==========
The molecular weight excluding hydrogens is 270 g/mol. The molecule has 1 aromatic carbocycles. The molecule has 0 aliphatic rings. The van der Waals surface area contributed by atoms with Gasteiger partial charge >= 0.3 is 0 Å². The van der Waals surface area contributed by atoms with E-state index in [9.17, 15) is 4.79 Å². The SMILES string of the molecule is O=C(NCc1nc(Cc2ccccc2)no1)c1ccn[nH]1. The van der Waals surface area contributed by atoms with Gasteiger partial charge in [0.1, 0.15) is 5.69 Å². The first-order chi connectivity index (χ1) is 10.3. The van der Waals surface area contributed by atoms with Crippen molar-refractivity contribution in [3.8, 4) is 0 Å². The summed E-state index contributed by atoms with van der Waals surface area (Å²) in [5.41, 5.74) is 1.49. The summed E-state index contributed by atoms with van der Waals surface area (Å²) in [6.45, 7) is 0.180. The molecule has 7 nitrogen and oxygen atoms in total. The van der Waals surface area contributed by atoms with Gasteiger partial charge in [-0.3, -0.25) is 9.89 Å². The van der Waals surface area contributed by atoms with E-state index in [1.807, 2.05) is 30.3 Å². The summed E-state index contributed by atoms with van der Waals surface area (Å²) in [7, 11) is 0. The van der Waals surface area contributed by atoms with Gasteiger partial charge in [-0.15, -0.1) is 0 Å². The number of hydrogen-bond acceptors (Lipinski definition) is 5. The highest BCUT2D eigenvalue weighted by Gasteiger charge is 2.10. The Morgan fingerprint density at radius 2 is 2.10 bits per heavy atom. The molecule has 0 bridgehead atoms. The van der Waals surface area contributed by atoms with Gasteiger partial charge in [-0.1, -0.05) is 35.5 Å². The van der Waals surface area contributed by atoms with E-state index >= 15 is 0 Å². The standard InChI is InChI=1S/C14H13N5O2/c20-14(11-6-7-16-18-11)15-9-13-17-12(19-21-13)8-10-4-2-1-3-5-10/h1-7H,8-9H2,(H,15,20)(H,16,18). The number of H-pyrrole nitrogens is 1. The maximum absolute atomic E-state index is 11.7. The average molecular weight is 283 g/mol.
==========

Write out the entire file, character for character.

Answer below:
The molecular weight excluding hydrogens is 270 g/mol. The molecule has 1 aromatic carbocycles. The molecule has 0 aliphatic rings. The van der Waals surface area contributed by atoms with Gasteiger partial charge >= 0.3 is 0 Å². The van der Waals surface area contributed by atoms with E-state index in [9.17, 15) is 4.79 Å². The SMILES string of the molecule is O=C(NCc1nc(Cc2ccccc2)no1)c1ccn[nH]1. The van der Waals surface area contributed by atoms with Gasteiger partial charge in [0.1, 0.15) is 5.69 Å². The first-order chi connectivity index (χ1) is 10.3. The van der Waals surface area contributed by atoms with Crippen molar-refractivity contribution in [3.8, 4) is 0 Å². The summed E-state index contributed by atoms with van der Waals surface area (Å²) in [5.41, 5.74) is 1.49. The summed E-state index contributed by atoms with van der Waals surface area (Å²) in [6.45, 7) is 0.180. The molecule has 7 nitrogen and oxygen atoms in total. The van der Waals surface area contributed by atoms with Gasteiger partial charge in [-0.3, -0.25) is 9.89 Å². The van der Waals surface area contributed by atoms with E-state index in [1.807, 2.05) is 30.3 Å². The summed E-state index contributed by atoms with van der Waals surface area (Å²) in [7, 11) is 0. The van der Waals surface area contributed by atoms with Gasteiger partial charge in [-0.15, -0.1) is 0 Å². The number of hydrogen-bond acceptors (Lipinski definition) is 5. The highest BCUT2D eigenvalue weighted by Gasteiger charge is 2.10. The Morgan fingerprint density at radius 2 is 2.10 bits per heavy atom. The molecule has 0 bridgehead atoms. The van der Waals surface area contributed by atoms with Gasteiger partial charge in [-0.1, -0.05) is 35.5 Å². The van der Waals surface area contributed by atoms with E-state index >= 15 is 0 Å². The standard InChI is InChI=1S/C14H13N5O2/c20-14(11-6-7-16-18-11)15-9-13-17-12(19-21-13)8-10-4-2-1-3-5-10/h1-7H,8-9H2,(H,15,20)(H,16,18). The number of H-pyrrole nitrogens is 1. The maximum absolute atomic E-state index is 11.7. The average molecular weight is 283 g/mol.